Embrace cycles and use them to your advantage. Pretending they don’t exist and attempts to eliminate the part of the cycle you don’t like, the losing streak, doesn’t work.
The investing world doesn’t like cycles. It prefers investment strategies that produce consistent profits with little variation. I believe the collapse in interest rates intensifies this desire for consistent profits. One problem with investing in such strategies is that they’re likely curve-fit to the current market environment. In the short-term, they can do no wrong; nailing the timing on every trade — buying bottoms and selling tops. The risk, though, hides somewhere in the future when market conditions inevitably change. As a result, the strategy no longer syncs up with the markets and performance comes off the tracks, often resulting in blowups.
Other more robust strategies, not curve-fit to any specific market condition, tend to produce more variance in returns but survive in the long run through ever-changing market conditions. Curve-fit strategies don’t survive; one big loss ends it. Non curve-fit strategies don’t receive much love in the short-term (likely because there’s always a curve-fit strategy out there performing better), but everyone loves them in the long-term, especially during crises and unexpected market shocks.
The ironic thing is that non-curve strategies outperform almost always in the short-term, but almost never in the long-term. Unless you can predict the future (which you can’t), then in order to survive, you have to stick with the non-curve fit strategies through the ups and downs.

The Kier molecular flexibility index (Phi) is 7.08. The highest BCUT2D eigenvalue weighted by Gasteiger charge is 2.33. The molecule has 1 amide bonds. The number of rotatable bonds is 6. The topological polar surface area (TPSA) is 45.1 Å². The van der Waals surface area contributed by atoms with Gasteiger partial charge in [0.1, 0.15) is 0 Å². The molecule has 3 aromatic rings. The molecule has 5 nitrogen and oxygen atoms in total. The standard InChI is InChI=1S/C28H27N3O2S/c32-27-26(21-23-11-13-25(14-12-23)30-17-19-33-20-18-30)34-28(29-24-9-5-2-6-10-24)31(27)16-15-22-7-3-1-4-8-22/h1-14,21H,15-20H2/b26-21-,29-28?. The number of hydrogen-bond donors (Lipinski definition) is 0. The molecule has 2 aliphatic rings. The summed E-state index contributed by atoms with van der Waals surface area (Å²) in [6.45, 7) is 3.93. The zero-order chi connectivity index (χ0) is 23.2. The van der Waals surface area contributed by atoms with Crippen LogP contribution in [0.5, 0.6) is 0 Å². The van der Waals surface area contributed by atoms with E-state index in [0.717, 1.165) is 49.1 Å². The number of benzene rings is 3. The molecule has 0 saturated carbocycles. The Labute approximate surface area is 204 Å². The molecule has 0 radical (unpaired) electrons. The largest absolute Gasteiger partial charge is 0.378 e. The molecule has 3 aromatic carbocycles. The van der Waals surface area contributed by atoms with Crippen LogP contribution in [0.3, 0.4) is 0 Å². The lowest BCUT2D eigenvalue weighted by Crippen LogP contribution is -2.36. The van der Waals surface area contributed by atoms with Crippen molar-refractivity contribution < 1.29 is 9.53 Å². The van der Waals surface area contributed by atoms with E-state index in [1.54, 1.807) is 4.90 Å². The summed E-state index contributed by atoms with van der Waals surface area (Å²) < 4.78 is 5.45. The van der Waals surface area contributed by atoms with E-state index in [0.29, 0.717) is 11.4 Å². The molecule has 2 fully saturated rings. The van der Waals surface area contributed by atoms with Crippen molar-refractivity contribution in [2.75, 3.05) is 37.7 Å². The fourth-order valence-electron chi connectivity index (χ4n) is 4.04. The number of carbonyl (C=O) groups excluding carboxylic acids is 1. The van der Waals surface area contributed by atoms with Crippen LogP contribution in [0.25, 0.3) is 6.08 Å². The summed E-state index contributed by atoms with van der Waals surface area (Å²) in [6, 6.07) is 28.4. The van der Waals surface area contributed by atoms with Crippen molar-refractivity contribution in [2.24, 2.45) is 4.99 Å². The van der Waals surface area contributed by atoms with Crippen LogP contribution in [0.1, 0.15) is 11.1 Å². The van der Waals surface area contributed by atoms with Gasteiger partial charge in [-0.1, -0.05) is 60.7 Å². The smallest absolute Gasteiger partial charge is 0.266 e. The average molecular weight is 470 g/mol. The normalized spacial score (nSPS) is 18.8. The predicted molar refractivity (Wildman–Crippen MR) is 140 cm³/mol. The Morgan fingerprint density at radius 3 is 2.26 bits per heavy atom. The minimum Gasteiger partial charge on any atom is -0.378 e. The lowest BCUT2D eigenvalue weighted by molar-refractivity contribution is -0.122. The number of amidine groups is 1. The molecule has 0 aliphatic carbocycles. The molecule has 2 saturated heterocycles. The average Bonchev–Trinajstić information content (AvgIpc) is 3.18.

Curve-fit strategies often result in disaster. I empathize with the allure of investing in curve-fit strategies. People believe they can hop from one strategy to the next and never have to experience the losing streaks. However, dancing between raindrops doesn’t pan out so well in the long run. Curve-fit strategies tend to blow up suddenly, so you cannot see it coming and have time to get out. See the case of LTCM (https://en.wikipedia.org/wiki/Long-Term_Capital_Management).
Instead of trying to eliminate the variance in returns, namely the losing streaks, I believe a more realistic and healthier strategy is to embrace them and using them to you advantage. Accept them as part of the process. When you do so, your mindset shifts from hectic to calm; from wanting to chase short-term performance to loving and following your investing system like a Marine. You hope for the best, but if a losing streak rolls in, you take it in stride (because you knew it was coming sooner or later) and you use your dry powder to buy on the dip.
For more information, please see my paper on the advantages of investing in drawdowns (http://www.melissinostrading.com/pdf/Trend%20Following%20-%20Don’t%20Call%20it%20a%20Comeback.pdf).
Past Performance is Not Necessarily Indicative of Future Results
There is always a risk of loss in futures trading.
This communication is for information purposes only and should not be regarded as an offer to sell or as a solicitation of an offer to buy any financial product, an official confirmation of any transaction, or as an official statement of Melissinos Trading LLC. All information is subject to change without notice.